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THE STORMY PETREL.
III. SEA-SIDE THOUGHTS.
"WHETHER We consider the ocean as rearing its tremendous billows in the midst of the tempest, or as stretched out into a smooth expanse-whether we consider its immeasurable extent, its mighty movements, or the innumerable beings which glide through its rolling waves-we cannot but be struck with astonishment at the grandeur of that Omnipotent Being who holds its waters in the hollow of his hand,' and who has said to its foaming surges, 'Hitherto shalt thou come, and no farther; and here shall thy proud waves be stayed.'"-Dick's Christian Philosopher.
BEAUTIFUL, sublime, and glorious
Sun, and moon, and stars, shine o'er thee,
See thy surface ebb and flow,
Yet attempt not to explore thee
In thy soundless depths below.
Whether morning's splendours steep thee
Earth-her valleys, and her mountains,
Thy unfathomable fountains,
Scoff his search and scorn his sway.
Such art thou, stupendous ocean!
Can we think, without emotion,
IV. THE STORMY PETREL.
"THE flight of the petrel is very swift, and on wings even more rapid than those of the swallow, it wheels round the labouring ship, descends into the trough of the waves, and mounts over the curling crests, secure amidst the strife of waters: often, with wings expanded, is it seen to stand, as it were, on the summit of the billow and dip its bill into the water, no doubt in order to pick up some small crusta
ceous animal. Seldom does it settle on the waters to swim, and it is totally incapable of diving, as many have erroneously supposed. During a gale at sea the petrel is all animation."-Knight's Pictorial Museum.
A THOUSAND miles from land are we
The strong masts shake like quivering reeds;
The hull which all earthly strength disdains,
Up and down! up and down!
From the base of the wave to the billows' crown,
The stormy petrel finds a home;
A home,-if such a place can be
For her who lives on the wide wide1 sea,
And only seeking her rocky lair
To warn her young, and teach them to spring,
At once o'er the waves on their stormy wing!
O'er the deep! o'er the deep!
Where the whale, and the shark, and the swordfish sleep!
The petrel telleth her tale in vain :
For the mariner curseth the warning bird,
Who bringeth him news of the storm unheard:
1. What is the effect of the reduplica- 2. The ellipsis in this line? tion of the adjective here?
THE SHIP FOUNDERING.
V. THE SHIP FOUNDERING.
"THEY that go down to the sea in ships, that do business in great waters; these see the works of the Lord, and his wonders in the deep. For he commandeth, and raiseth the stormy wind, which lifteth up the waves thereof. They mount up to the heavens; they go down again to the depths: their soul is melted because of trouble. They reel to and fro, and stagger like a drunken man, and are at their wits end. Then they cry unto the Lord in their trouble, and he bringeth them out of their distresses. He maketh the storm a calm, so that the waves thereof are still. Then are they glad because they be quiet; so he bringeth them into their desired haven. Oh that men would praise the Lord for his goodness, and for his wonderful works to the children of men !"- Psalm cvii. 23-31.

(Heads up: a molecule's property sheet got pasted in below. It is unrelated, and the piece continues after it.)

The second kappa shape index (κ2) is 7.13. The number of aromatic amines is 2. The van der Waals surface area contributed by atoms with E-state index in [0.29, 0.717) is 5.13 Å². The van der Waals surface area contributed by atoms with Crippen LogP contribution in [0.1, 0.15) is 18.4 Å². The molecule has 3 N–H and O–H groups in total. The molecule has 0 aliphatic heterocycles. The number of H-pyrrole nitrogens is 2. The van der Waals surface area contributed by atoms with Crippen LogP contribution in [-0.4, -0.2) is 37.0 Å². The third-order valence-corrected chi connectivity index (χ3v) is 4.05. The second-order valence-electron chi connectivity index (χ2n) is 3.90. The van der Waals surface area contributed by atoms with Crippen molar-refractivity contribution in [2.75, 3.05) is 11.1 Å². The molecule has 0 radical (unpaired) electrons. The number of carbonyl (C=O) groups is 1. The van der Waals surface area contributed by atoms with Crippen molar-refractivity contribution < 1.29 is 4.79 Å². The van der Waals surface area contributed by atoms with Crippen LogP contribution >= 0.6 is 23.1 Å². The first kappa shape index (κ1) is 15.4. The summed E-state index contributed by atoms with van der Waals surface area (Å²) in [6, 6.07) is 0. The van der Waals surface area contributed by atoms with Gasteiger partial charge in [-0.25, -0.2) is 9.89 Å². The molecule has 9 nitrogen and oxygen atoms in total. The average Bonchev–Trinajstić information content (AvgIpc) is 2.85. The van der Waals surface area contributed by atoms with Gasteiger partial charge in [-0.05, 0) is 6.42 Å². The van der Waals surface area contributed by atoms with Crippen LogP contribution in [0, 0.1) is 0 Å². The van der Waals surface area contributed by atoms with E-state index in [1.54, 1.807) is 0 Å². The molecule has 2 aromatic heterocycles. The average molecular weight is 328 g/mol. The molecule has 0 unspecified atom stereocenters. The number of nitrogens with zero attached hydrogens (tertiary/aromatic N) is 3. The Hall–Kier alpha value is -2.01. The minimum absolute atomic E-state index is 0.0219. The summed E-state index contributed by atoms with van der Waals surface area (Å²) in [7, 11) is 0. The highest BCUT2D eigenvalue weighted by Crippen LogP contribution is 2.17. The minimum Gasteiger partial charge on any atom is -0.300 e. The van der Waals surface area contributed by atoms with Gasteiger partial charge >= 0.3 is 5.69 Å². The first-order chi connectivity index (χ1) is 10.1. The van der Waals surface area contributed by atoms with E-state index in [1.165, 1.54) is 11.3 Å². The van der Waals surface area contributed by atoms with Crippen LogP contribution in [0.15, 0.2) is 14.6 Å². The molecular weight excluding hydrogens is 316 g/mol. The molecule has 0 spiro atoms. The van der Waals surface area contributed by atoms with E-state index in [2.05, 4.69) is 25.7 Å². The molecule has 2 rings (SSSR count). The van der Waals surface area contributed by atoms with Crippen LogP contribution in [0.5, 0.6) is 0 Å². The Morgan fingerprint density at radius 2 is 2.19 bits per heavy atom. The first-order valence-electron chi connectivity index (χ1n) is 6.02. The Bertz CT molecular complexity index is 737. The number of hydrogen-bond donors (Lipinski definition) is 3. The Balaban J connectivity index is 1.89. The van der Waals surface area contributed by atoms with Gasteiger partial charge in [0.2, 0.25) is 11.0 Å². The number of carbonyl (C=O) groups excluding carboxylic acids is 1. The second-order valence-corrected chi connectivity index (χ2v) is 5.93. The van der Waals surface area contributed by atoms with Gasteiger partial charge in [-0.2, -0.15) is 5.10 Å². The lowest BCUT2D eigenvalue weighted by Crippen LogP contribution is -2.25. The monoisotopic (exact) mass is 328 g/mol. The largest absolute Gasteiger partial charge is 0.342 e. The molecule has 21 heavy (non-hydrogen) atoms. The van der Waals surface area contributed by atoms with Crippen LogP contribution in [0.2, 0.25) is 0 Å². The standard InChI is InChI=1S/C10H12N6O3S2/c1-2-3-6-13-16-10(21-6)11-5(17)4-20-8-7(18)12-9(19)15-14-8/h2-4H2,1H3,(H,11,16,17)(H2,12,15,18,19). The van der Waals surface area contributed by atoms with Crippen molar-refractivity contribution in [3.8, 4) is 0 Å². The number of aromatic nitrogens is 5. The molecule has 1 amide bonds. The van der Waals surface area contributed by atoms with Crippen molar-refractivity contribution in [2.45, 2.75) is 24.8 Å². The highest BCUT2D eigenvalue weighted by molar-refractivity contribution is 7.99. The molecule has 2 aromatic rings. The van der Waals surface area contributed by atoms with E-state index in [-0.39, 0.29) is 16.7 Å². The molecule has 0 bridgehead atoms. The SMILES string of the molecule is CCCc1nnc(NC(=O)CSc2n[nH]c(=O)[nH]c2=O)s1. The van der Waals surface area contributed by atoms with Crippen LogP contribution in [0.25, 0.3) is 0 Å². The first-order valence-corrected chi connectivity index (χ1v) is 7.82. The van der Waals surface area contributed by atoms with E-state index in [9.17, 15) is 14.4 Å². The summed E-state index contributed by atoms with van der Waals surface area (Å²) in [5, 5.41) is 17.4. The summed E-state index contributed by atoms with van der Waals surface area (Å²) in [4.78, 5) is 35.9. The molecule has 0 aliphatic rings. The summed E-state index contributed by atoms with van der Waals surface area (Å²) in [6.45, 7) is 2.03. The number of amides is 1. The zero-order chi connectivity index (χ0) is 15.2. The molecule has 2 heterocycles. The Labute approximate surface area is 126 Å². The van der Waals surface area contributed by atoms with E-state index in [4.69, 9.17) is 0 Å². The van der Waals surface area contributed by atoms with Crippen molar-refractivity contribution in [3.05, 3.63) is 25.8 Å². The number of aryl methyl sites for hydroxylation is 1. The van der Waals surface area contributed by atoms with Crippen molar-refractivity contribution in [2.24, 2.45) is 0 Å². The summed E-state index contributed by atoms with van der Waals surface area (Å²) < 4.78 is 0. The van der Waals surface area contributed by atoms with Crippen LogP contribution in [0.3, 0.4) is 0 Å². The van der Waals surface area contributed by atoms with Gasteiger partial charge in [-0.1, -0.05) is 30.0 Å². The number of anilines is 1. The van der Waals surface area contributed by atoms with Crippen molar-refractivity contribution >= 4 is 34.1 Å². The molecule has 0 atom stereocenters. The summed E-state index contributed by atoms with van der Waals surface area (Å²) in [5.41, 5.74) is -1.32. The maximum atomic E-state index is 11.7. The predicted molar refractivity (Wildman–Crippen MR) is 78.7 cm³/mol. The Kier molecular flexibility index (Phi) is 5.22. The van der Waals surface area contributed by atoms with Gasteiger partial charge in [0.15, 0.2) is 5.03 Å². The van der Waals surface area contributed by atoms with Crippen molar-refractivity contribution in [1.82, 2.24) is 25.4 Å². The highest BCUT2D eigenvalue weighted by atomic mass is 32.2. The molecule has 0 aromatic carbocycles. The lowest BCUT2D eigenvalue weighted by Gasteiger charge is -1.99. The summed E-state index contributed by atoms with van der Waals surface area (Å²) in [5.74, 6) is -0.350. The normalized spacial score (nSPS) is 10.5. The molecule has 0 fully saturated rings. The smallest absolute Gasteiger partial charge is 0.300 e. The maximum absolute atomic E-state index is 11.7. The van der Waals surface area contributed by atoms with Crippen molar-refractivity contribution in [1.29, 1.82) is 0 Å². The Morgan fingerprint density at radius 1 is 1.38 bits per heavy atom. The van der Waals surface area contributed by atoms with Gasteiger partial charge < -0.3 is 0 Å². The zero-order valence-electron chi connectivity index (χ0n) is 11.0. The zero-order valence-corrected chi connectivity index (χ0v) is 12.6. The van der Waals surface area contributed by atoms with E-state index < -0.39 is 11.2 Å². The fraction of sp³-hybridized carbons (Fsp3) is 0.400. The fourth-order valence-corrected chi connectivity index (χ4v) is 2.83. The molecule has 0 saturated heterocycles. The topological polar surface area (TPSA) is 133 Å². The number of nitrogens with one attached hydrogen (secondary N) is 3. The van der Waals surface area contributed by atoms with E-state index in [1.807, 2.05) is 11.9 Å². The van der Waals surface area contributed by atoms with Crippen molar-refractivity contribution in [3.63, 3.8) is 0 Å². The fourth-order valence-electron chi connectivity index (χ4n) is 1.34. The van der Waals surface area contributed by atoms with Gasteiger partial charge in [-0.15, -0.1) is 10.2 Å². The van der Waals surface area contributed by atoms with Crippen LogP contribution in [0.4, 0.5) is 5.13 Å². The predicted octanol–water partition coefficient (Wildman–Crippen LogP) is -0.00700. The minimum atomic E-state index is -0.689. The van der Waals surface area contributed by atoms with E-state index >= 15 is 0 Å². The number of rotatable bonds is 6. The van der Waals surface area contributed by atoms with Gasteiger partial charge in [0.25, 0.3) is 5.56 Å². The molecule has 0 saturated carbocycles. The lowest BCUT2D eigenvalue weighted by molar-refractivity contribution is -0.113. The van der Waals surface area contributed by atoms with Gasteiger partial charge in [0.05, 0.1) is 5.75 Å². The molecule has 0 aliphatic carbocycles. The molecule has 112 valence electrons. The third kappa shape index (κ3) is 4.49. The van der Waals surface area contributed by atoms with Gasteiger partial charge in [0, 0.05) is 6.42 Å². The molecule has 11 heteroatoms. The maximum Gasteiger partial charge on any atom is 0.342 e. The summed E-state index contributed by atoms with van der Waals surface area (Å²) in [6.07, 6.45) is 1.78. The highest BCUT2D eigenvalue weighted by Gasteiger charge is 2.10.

"How accurately has Byron described the whole progress of a shipwreck to the final catastrophe."-Sir John Burrow.
THEN rose from sea to sky the wild farewell
Then shrieked the timid, and stood still the brave,'— Then some leaped overboard with dreadful yell,
As eager to anticipate their grave;2
And the sea yawned around her3 like a hell,
And down she sucked with her the whirling wave,
Like one who grapples with his enemy,
And strives to strangle him before he die.
And first one universal shriek there rushed,
Accompanied with a convulsive splash,
1. Put these two lines into their natural order. Is anything gained by the transposition?
2. Fill up the ellipsis in this line.
VI. DANGERS OF THE DEEP.
"THE poet that beautified the sect, that was otherwise inferior to the rest, saith yet excellently well, It is a pleasure to stand upon the shore, and to see ships tost upon the sea; a pleasure to stand in the window of a castle, and to see a battle, and the adventures thereof below; but no pleasure is comparable to the standing upon the vantage ground of truth (a hill not to be commanded, and where the air is always clear and serene), and to see the errors, and wanderings, and mists, and tempests, in the vale below; so always that this prospect be with pity, and not with swelling or pride."-Bacon's Essays.
'TIS pleasant by the cheerful hearth to hear
To know all human skill, all human strength,
1. What is the difference between the two phrases, hear of and hear tempests?
2. In what sense is perilous used here? 3. Show the propriety of this word?
VII. THE CAST-AWAY SHIP.
"THE subject of the two following poems was suggested by the loss of the Blenheim, commanded by Sir Thomas Trowbridge, which was separated from the vessels under its convoy during a storm in the Indian ocean. The admiral's son afterwards made a voyage without success in search of his father. Trowbridge was one of Nelson's captains at the battle of the Nile, but his ship unfortunately ran aground as he was bearing down on the enemy."-Montgomery,
THE CAST-AWAY SHIP.
A VESSEL sailed from Albion's shore
With broad sea-laurels crown'd;
A gay and gallant company
That deep, that like a cradled child
In breathing slumber lay,
More warmly blushed, more sweetly smil❜d,
Majestic o'er the sparkling tide
With swelling winds and shadowy pride,
Deep laden merchants rode behind,
Britannia's cheeks grew pale,
When lessening through the flood of light
Oft had she hailed its trophied prow
And bannered masts that would not bow